Defense Gives Alternative Theory in 2005 Teterboro Airport Crash

View Comments (
)
|
Email
|
Print

    NEWSLETTERS

    Getty Images
    A CL-600 Challenger corporate jet sits partially inside a warehouse after crashing while trying to take off from Teterboro Airport.

    An adviser to a charter jet company whose plane crashed at Teterboro Airport in 2005 testified Wednesday that he believed mechanical failure caused the crash, a conclusion at odds with the official version that blamed the company for alleged
    unsafe practices.

    Randy Williams' testimony came during direct questioning by Michael Salnick, attorney for Platinum Jet Management co-founder
    Michael Brassington. Brassington, his brother Paul and former PJM maintenance head Brien McKenzie are charged with conspiracy and lying to authorities.

    Michael Brassington also is charged with endangering the safety of an aircraft, a more serious charge that carries a 20-year
    maximum sentence.

    A charter jet operated by Fort Lauderdale, Fla.-based PJM carrying 11 people crashed into a warehouse on takeoff from
    Teterboro Airport, injuring 20 people, four seriously.

    A National Transportation Safety Board investigation concluded that the plane's center of gravity was too far forward, and
    prosecutors have contended that was because the plane was overloaded with fuel in violation of Federal Aviation
    Administration regulations.

    But Williams, an FAA inspector who was on leave from his job at the time of the crash and was hired by PJM to consult on the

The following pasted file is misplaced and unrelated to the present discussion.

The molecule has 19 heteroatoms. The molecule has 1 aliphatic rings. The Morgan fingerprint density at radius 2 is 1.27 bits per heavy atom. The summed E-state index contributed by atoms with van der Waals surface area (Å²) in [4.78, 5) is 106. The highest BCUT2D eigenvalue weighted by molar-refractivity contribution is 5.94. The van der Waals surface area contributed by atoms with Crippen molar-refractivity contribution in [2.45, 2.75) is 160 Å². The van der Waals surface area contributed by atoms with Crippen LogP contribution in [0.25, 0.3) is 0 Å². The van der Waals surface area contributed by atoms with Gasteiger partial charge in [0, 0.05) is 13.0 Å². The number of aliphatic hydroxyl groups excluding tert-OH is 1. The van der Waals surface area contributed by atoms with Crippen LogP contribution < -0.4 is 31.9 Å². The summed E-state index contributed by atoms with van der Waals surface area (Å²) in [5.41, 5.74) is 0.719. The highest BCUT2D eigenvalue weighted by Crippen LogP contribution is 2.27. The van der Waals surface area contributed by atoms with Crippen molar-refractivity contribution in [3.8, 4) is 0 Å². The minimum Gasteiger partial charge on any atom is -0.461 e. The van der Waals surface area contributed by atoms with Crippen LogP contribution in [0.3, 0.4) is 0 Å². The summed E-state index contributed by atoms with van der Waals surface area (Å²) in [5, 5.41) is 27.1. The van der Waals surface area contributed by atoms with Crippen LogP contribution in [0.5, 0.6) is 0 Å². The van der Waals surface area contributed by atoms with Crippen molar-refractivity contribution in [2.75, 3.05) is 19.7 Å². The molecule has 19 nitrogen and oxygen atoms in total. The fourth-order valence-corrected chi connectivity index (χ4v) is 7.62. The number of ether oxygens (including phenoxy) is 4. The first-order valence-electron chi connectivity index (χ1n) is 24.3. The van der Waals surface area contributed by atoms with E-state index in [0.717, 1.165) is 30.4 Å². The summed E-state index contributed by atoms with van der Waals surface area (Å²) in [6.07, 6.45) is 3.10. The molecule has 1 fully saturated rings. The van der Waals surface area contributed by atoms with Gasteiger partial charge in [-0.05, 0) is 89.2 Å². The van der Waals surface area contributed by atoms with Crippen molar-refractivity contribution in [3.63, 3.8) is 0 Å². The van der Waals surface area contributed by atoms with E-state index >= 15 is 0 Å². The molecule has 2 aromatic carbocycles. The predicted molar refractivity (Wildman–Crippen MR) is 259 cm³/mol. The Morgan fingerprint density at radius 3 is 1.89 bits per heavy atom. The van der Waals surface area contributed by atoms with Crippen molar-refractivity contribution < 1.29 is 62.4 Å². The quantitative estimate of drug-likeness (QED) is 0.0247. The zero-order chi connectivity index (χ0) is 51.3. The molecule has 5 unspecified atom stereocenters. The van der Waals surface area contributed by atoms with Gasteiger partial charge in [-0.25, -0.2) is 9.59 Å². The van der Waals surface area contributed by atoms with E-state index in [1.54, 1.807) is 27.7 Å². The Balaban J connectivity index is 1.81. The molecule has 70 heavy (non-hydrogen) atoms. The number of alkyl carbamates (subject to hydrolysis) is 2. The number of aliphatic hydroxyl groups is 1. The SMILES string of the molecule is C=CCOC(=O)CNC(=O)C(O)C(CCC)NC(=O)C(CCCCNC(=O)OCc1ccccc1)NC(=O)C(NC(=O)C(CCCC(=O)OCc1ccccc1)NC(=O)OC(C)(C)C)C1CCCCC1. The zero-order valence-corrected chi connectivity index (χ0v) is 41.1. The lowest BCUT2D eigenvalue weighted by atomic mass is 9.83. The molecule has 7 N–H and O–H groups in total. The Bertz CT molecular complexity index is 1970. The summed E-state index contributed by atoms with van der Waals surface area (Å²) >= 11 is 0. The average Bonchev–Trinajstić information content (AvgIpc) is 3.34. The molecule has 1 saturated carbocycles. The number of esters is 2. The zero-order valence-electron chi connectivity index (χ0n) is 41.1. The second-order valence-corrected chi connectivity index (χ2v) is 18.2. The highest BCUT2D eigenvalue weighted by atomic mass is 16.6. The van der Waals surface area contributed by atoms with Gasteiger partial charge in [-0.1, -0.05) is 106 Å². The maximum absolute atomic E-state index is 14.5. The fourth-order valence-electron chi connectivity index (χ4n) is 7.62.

investigation, testified he felt a mechanical failure involving the yoke, or the plane's steering wheel, prevented the plane from
    getting airborne.

    Pilot John Kimberling ``insisted over and over, 'As hard as I could pull, the yoke would not move,''' Williams said. ``I saw data
    that led me to believe there was a mechanical failure and that weight and balance wouldn't have become an issue.''

    Earlier Wednesday, the government rested its case with testimony from an expert whose conclusions echoed the official NTSB report, which contradicted Williams' version.

    According to the indictment unsealed last year, PJM illegally ran commercial charters without proper certification and then,
    after piggybacking on another company's certificate, continued to break the stricter safety rules that govern commercial charters.
    Three former company executives already have pleaded guilty.

    Among the company's clients were sports figures and entertainers such as Jay-Z and Beyonce, Luciano Pavarotti, Joe Montana and Burt Reynolds.

    Williams is expected to be cross-examined by the government Friday, after which defense attorneys are expected to conclude
    their case.